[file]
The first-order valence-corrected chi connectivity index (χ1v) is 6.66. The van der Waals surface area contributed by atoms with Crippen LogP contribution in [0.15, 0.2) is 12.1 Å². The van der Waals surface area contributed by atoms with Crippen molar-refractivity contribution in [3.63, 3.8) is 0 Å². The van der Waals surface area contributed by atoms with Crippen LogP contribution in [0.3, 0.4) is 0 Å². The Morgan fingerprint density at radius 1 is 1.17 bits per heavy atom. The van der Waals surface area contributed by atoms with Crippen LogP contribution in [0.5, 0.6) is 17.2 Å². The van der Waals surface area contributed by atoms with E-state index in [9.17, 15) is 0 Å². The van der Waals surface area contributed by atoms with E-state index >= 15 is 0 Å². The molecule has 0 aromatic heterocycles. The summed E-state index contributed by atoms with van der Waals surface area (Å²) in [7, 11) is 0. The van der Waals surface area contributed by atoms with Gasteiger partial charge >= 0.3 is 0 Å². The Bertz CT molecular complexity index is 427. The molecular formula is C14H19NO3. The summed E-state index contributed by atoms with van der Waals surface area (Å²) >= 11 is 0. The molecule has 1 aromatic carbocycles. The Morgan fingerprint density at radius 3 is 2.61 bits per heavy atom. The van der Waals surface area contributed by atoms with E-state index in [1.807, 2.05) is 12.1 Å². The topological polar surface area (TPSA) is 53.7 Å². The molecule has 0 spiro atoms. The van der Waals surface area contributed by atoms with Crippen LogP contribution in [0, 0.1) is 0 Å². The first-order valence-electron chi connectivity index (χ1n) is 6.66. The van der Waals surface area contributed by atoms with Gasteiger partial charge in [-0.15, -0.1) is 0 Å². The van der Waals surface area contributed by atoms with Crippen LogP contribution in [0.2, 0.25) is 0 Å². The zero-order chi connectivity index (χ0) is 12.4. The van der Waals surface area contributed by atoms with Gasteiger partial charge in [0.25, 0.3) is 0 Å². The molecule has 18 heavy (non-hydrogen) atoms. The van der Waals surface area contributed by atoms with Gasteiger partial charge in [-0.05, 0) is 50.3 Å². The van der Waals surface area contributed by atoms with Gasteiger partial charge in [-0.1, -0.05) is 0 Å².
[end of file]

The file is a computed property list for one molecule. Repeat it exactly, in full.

The first-order valence-corrected chi connectivity index (χ1v) is 6.66. The van der Waals surface area contributed by atoms with Crippen LogP contribution in [0.15, 0.2) is 12.1 Å². The van der Waals surface area contributed by atoms with Crippen molar-refractivity contribution in [3.63, 3.8) is 0 Å². The van der Waals surface area contributed by atoms with Crippen LogP contribution in [0.3, 0.4) is 0 Å². The Morgan fingerprint density at radius 1 is 1.17 bits per heavy atom. The van der Waals surface area contributed by atoms with Crippen LogP contribution in [0.5, 0.6) is 17.2 Å². The van der Waals surface area contributed by atoms with E-state index in [9.17, 15) is 0 Å². The van der Waals surface area contributed by atoms with E-state index >= 15 is 0 Å². The molecule has 0 aromatic heterocycles. The summed E-state index contributed by atoms with van der Waals surface area (Å²) in [7, 11) is 0. The van der Waals surface area contributed by atoms with Gasteiger partial charge >= 0.3 is 0 Å². The Bertz CT molecular complexity index is 427. The molecular formula is C14H19NO3. The summed E-state index contributed by atoms with van der Waals surface area (Å²) >= 11 is 0. The molecule has 1 aromatic carbocycles. The Morgan fingerprint density at radius 3 is 2.61 bits per heavy atom. The van der Waals surface area contributed by atoms with E-state index in [1.807, 2.05) is 12.1 Å². The topological polar surface area (TPSA) is 53.7 Å². The molecule has 0 spiro atoms. The van der Waals surface area contributed by atoms with Crippen LogP contribution in [0, 0.1) is 0 Å². The first-order valence-electron chi connectivity index (χ1n) is 6.66. The van der Waals surface area contributed by atoms with Gasteiger partial charge in [-0.15, -0.1) is 0 Å². The van der Waals surface area contributed by atoms with Crippen LogP contribution in [0.2, 0.25) is 0 Å². The zero-order chi connectivity index (χ0) is 12.4. The van der Waals surface area contributed by atoms with Gasteiger partial charge in [0.25, 0.3) is 0 Å². The molecule has 18 heavy (non-hydrogen) atoms. The van der Waals surface area contributed by atoms with Gasteiger partial charge in [-0.05, 0) is 50.3 Å². The van der Waals surface area contributed by atoms with Gasteiger partial charge in [-0.1, -0.05) is 0 Å².